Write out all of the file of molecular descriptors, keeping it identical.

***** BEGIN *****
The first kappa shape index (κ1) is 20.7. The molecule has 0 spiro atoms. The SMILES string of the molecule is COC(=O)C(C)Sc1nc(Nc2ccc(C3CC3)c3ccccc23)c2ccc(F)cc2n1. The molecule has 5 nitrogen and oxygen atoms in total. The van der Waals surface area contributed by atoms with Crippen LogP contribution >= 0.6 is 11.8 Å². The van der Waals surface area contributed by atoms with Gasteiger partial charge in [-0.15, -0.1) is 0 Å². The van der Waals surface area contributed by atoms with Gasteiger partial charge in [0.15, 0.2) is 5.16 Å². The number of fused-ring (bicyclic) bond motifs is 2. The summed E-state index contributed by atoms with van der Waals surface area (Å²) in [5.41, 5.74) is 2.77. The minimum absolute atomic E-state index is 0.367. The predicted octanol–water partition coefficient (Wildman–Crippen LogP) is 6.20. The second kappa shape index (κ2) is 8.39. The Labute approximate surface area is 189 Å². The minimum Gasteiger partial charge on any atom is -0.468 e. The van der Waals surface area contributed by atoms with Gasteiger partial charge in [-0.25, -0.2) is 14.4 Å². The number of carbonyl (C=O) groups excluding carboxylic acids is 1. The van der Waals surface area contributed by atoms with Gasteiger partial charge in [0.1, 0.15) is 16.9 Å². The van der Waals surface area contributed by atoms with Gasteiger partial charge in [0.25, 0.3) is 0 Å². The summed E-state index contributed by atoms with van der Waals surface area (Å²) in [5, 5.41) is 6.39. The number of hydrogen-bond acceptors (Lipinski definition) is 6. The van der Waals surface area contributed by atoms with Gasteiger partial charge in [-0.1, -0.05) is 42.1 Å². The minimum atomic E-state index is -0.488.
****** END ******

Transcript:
The first kappa shape index (κ1) is 20.7. The molecule has 0 spiro atoms. The SMILES string of the molecule is COC(=O)C(C)Sc1nc(Nc2ccc(C3CC3)c3ccccc23)c2ccc(F)cc2n1. The molecule has 5 nitrogen and oxygen atoms in total. The van der Waals surface area contributed by atoms with Crippen LogP contribution >= 0.6 is 11.8 Å². The van der Waals surface area contributed by atoms with Gasteiger partial charge in [-0.15, -0.1) is 0 Å². The van der Waals surface area contributed by atoms with Gasteiger partial charge in [0.15, 0.2) is 5.16 Å². The number of fused-ring (bicyclic) bond motifs is 2. The summed E-state index contributed by atoms with van der Waals surface area (Å²) in [5.41, 5.74) is 2.77. The minimum absolute atomic E-state index is 0.367. The predicted octanol–water partition coefficient (Wildman–Crippen LogP) is 6.20. The second kappa shape index (κ2) is 8.39. The Labute approximate surface area is 189 Å². The minimum Gasteiger partial charge on any atom is -0.468 e. The van der Waals surface area contributed by atoms with Gasteiger partial charge in [-0.25, -0.2) is 14.4 Å². The number of carbonyl (C=O) groups excluding carboxylic acids is 1. The van der Waals surface area contributed by atoms with Gasteiger partial charge in [0.1, 0.15) is 16.9 Å². The van der Waals surface area contributed by atoms with Gasteiger partial charge in [0.25, 0.3) is 0 Å². The summed E-state index contributed by atoms with van der Waals surface area (Å²) in [5, 5.41) is 6.39. The number of hydrogen-bond acceptors (Lipinski definition) is 6. The van der Waals surface area contributed by atoms with Gasteiger partial charge in [-0.1, -0.05) is 42.1 Å². The minimum atomic E-state index is -0.488.